The neighborhood of Kiryat Moshe, where I live in Jerusalem, near the Mercaz Harav Yeshiva, is an interesting blend of Religious Zionists, Haredim, and Hasidim, who live in the adjoining streets of Givat Shaul. Sometimes in the morning, depending on which mikvah I go to, I daven in one of the Haredi shuls in the area. One year, after morning prayers, I said “shalom” to a Hasid acquaintance, and wished him a “Hag Samaoch” holiday greeting on the aproaching “Yom Yerushalayim” – Jerusalem Day.
“Azeh hag?” he replied in a deriding tone. “What holiday?”
“Yom Yerushalayim,” I reminded him.
“I’ll be saying Tachanun,” he assured me, referring to the daily penitential prayer which Religious Zionists omit on the joyous Yom Yerushalayim, which commemorates the conquest of the Old City and the many miracles which led to Israel’s salvation in the Six-Day War.
“A person has to thank Hashem for the kindnesses which He grants us, including returning us to Yerushalayim and the Kotel, as well as victory over enemies who swore to destroy us. Is that an insignificant thing in your eyes? After all, that’s what we’ve been praying for these last 2000 years.”
“This non-kosher Medina isn’t what I’ve been praying for,” he assured me. “Who needs your corrupt Zionist buddies and your pork-eating soldiers?”
“Tell me,” I answered. “How long do you think you’d survive in your comfortable apartment if not for those soldiers? Maybe a half hour before the Arabs would arrive to slit your throats.”
“Nonsense,” he retorted. “Before the Zionists came here, the Jews and the Arabs lived together in peace.”
“Tell the Jews of Hevron and the Old City who were slaughtered in pogroms that they were living in peace.”
“It was the Zionists who stirred up the Arabs,” he insisted.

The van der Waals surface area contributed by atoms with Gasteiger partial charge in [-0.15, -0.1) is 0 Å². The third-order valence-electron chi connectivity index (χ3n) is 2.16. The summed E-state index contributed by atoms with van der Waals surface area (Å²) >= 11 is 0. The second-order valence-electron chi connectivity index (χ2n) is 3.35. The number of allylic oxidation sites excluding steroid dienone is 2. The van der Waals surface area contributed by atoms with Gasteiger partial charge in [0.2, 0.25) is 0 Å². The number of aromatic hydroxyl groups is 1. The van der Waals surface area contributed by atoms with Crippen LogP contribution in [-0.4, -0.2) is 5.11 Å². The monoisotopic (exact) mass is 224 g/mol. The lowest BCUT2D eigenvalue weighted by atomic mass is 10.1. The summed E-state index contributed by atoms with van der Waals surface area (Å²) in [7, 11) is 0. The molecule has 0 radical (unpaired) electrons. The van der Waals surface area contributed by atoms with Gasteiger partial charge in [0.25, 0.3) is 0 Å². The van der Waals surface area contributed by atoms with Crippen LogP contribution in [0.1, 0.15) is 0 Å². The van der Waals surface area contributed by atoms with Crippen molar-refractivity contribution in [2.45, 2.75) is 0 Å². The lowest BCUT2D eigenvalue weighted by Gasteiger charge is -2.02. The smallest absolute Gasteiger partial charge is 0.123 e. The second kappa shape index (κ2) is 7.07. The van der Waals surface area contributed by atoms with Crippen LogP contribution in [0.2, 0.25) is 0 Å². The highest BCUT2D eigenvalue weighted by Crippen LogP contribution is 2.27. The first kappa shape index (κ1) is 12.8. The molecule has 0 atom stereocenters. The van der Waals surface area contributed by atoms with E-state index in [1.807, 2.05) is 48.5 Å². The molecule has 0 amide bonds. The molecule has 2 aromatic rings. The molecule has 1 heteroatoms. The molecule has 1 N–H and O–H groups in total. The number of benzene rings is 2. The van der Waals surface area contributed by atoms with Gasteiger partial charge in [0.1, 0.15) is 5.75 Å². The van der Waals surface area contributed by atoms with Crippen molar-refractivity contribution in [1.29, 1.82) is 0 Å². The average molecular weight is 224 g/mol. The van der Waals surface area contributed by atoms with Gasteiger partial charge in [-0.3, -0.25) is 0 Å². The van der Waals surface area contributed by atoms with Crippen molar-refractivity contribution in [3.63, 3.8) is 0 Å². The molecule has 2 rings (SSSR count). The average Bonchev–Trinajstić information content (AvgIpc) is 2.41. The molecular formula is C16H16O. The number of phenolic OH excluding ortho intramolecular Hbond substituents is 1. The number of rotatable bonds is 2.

“You know I like you,” I told him. “But you talk like a jerk. If it weren’t for the State and Tzahal, you and all of your black-frocked friends would either be dead or back in Poland by now.”
“Shtuyot!” he replied. “Nonsense. All a Jew has to do is pray and HaKodesh Baruch Hu will take care of all of his enemies.”
“I don’t mean to give you a lesson in Torah and history, but in the war against Amalek, Moshe didn’t just pray – he sent Yehoshua and hi troops into battle. When we entered the Land, we chopped up the Canaanites with our swords, not with our siddurs. And while David HaMelech left half of his troops to study and pray, he led the other half in hand-to-hand combat with the Philistines until he had slaughtered them all. He didn’t conquer Jerusalem by praying, he led his soldiers in a surprise attack through the underground tunnels of the city and chopped off as many Jebusite heads as he could.”
“Ahhh, who has time for your stories?” he answered.
“When you eat, do you just say a blessing, or do you put the food in your mouth?” I asked.
“What’s the connection?” he asked.
“And do you just pray for a livelihood, or do you go to your job and work?”
“What’s all this and your rotten Medina?” he asked.
“And if your tooth aches, G-d forbid, do you just daven, or do you go to the dentist?”
“Who can talk to you?” he said, brushing me away with his hand. “The trouble with you people is that you don’t learn Torah.”
With that he walked away.
ABOUT THE AUTHOR
Before making Aliyah in 1984, Tzvi Fishman taught Creative Writing at the NYU School of the Arts. In Israel, he studied Torah at Yeshivas Machon Meir, Beit-El, Ateret Cohanim, amd Mercaz HaRav. He has published nearly twenty novels and books on a wide range of Jewish themes, available at Amazon Books and the tzvifishmanbooks.com website, including Free Downloads. He is the recipient of the Israel Ministry of Education Award for Creativity and Jewish Culture. Recently, he produced and directed the feature film, “Stories of Rebbe Nachman” starring Israel’s popular actor, Yehuda Barkan. Presently, he is working on Volume Four of the “Tevye in the Promised Land” Series.
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